by Robin Lee-Robinson
The greater part of this book is in the form of a diary kept by nine year old Rosalyn Jondell a Gisborne schoolgirl in 1977.
Preceding this is a ten page introduction written by her grandson, fourteen year old Jack Jondell, documenting his family’s whakapapa and how he came to have access to the diary. I had to refer back to these pages several times while reading the book – but maybe this says more about me than Jack.
He refers to the mystery surrounding his grandmother Rosalyn’s disappearance at the age of eighteen.
The following 105 pages constitute Rosalyn Jondell’s diary and give insights into the minutiae and vernacular of her schooldays.
As a nine year old the writer of the diary, Rosalyn, regards herself as a house slave, albeit a sophisticated one, doesn’t like her name, and is already developing leanings towards political activism. These aspirations inspire her to attend a young writers’ course with the objective of eventually becoming a writer. Meanwhile she is not averse to undertaking practical projects such as building go-carts, with her father’s help. She tends to make assumptions about people, which are often proved to be wrong, but give authenticity to the fact that the diary was being written by a young person.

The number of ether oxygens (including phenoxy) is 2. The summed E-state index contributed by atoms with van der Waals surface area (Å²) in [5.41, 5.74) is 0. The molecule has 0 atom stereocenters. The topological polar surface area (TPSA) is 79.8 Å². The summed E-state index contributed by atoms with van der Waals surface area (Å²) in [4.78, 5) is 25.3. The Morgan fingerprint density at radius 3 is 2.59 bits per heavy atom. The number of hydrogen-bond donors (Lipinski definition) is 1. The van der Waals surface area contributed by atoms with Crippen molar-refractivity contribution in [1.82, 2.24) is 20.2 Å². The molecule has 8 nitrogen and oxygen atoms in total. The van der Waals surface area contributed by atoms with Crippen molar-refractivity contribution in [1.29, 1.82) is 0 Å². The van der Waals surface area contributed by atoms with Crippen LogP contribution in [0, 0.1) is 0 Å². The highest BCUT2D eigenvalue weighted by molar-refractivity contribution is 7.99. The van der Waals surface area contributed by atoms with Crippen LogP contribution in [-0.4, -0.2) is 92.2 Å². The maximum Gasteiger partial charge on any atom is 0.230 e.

The book’s author tactfully speculates how nine year olds might be confused by adult same sex relationships. Even though the title of the book suggests it may be suitable for young readers I would hesitate to recommend it to an immature young person unless I knew their level of understanding of sexuality.
There is mention of one or two things which I feel would have been misplaced on a time scale. For example Cabbage Patch dolls did not become a craze until 1983 and this would have been in the USA and not available to the Gisborne public by 1977. And wet wipes were not commonplace in provincial New Zealand at that time. These are only trivial details which need not detract from the story and would probably go unnoticed by modern teenagers who are the likely target readers.
Most books are complete in themselves and have a denouement, even in a series. In this case we will have to wait for a subsequent book for the mystery to be resolved which some readers would find disappointing.
The inclusion of a glossary of Maori words and phrases is a useful addition and the book has an attractive cover which is nice to the touch.
My appetite is whetted and I would read more books in the series.
By: Robin Lee-Robinson
Publisher: Red Hen Books
ISBN: 978 -0-473-45519-4 (p/b)
Available: Print only, via bookstores, public libraries and viaRed Hen Books, P.O. Box 503, Opotiki 3162